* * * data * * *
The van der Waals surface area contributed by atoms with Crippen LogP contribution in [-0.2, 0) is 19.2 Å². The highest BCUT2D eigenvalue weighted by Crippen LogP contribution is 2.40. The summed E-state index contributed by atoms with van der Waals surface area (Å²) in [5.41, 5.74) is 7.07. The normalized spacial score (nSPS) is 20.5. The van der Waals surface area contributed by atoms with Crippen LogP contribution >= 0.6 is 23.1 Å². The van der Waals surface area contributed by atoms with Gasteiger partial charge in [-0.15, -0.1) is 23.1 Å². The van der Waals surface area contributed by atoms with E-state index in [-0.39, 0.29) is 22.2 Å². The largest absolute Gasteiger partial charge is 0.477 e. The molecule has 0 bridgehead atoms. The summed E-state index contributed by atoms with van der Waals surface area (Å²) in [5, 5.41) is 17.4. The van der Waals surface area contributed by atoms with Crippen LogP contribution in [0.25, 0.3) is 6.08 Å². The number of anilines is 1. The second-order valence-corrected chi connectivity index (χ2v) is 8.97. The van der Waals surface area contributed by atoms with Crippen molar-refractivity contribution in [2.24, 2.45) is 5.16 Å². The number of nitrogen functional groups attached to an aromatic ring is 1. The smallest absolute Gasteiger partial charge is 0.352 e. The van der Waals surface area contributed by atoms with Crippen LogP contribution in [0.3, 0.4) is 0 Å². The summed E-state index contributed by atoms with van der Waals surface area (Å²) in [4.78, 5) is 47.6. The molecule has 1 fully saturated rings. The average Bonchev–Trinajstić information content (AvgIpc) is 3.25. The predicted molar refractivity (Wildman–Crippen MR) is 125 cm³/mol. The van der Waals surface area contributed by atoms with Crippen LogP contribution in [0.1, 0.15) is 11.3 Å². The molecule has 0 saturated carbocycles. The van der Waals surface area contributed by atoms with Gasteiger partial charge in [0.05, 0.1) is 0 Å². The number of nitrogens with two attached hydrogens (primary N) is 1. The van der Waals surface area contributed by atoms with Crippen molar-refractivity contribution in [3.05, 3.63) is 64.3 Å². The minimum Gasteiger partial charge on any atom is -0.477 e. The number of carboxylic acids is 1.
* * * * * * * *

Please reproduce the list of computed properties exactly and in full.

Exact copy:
The van der Waals surface area contributed by atoms with Crippen LogP contribution in [-0.2, 0) is 19.2 Å². The highest BCUT2D eigenvalue weighted by Crippen LogP contribution is 2.40. The summed E-state index contributed by atoms with van der Waals surface area (Å²) in [5.41, 5.74) is 7.07. The normalized spacial score (nSPS) is 20.5. The van der Waals surface area contributed by atoms with Crippen LogP contribution >= 0.6 is 23.1 Å². The van der Waals surface area contributed by atoms with Gasteiger partial charge in [-0.15, -0.1) is 23.1 Å². The van der Waals surface area contributed by atoms with E-state index in [-0.39, 0.29) is 22.2 Å². The largest absolute Gasteiger partial charge is 0.477 e. The molecule has 0 bridgehead atoms. The summed E-state index contributed by atoms with van der Waals surface area (Å²) in [5, 5.41) is 17.4. The van der Waals surface area contributed by atoms with Crippen LogP contribution in [0.25, 0.3) is 6.08 Å². The number of anilines is 1. The second-order valence-corrected chi connectivity index (χ2v) is 8.97. The van der Waals surface area contributed by atoms with Crippen molar-refractivity contribution in [2.24, 2.45) is 5.16 Å². The number of nitrogen functional groups attached to an aromatic ring is 1. The smallest absolute Gasteiger partial charge is 0.352 e. The van der Waals surface area contributed by atoms with Crippen LogP contribution in [0.3, 0.4) is 0 Å². The summed E-state index contributed by atoms with van der Waals surface area (Å²) in [4.78, 5) is 47.6. The molecule has 1 fully saturated rings. The average Bonchev–Trinajstić information content (AvgIpc) is 3.25. The predicted molar refractivity (Wildman–Crippen MR) is 125 cm³/mol. The van der Waals surface area contributed by atoms with Crippen LogP contribution in [0.1, 0.15) is 11.3 Å². The molecule has 0 saturated carbocycles. The van der Waals surface area contributed by atoms with Gasteiger partial charge in [0.05, 0.1) is 0 Å². The number of nitrogens with two attached hydrogens (primary N) is 1. The van der Waals surface area contributed by atoms with Crippen molar-refractivity contribution in [3.05, 3.63) is 64.3 Å². The minimum Gasteiger partial charge on any atom is -0.477 e. The number of carboxylic acids is 1.